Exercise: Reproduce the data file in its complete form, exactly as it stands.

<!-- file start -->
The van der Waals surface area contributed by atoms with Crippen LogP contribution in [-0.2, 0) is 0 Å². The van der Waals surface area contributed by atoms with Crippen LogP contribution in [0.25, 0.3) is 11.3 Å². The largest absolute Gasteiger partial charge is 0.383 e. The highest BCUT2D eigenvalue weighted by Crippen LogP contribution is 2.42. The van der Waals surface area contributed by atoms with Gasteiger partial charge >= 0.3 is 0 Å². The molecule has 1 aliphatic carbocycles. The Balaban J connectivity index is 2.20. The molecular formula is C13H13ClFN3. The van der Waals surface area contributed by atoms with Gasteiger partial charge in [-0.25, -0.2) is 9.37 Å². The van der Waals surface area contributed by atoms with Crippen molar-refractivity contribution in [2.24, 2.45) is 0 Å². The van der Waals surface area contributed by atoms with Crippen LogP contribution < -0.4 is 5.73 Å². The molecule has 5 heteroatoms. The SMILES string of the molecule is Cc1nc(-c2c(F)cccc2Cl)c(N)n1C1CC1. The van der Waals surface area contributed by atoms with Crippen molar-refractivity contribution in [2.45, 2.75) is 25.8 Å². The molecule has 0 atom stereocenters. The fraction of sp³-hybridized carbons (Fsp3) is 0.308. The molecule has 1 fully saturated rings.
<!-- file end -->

The van der Waals surface area contributed by atoms with Crippen LogP contribution in [-0.2, 0) is 0 Å². The van der Waals surface area contributed by atoms with Crippen LogP contribution in [0.25, 0.3) is 11.3 Å². The largest absolute Gasteiger partial charge is 0.383 e. The highest BCUT2D eigenvalue weighted by Crippen LogP contribution is 2.42. The van der Waals surface area contributed by atoms with Gasteiger partial charge >= 0.3 is 0 Å². The molecule has 1 aliphatic carbocycles. The Balaban J connectivity index is 2.20. The molecular formula is C13H13ClFN3. The van der Waals surface area contributed by atoms with Gasteiger partial charge in [-0.25, -0.2) is 9.37 Å². The van der Waals surface area contributed by atoms with Crippen molar-refractivity contribution in [2.24, 2.45) is 0 Å². The van der Waals surface area contributed by atoms with Crippen LogP contribution < -0.4 is 5.73 Å². The molecule has 5 heteroatoms. The SMILES string of the molecule is Cc1nc(-c2c(F)cccc2Cl)c(N)n1C1CC1. The van der Waals surface area contributed by atoms with Crippen molar-refractivity contribution in [2.45, 2.75) is 25.8 Å². The molecule has 0 atom stereocenters. The fraction of sp³-hybridized carbons (Fsp3) is 0.308. The molecule has 1 fully saturated rings.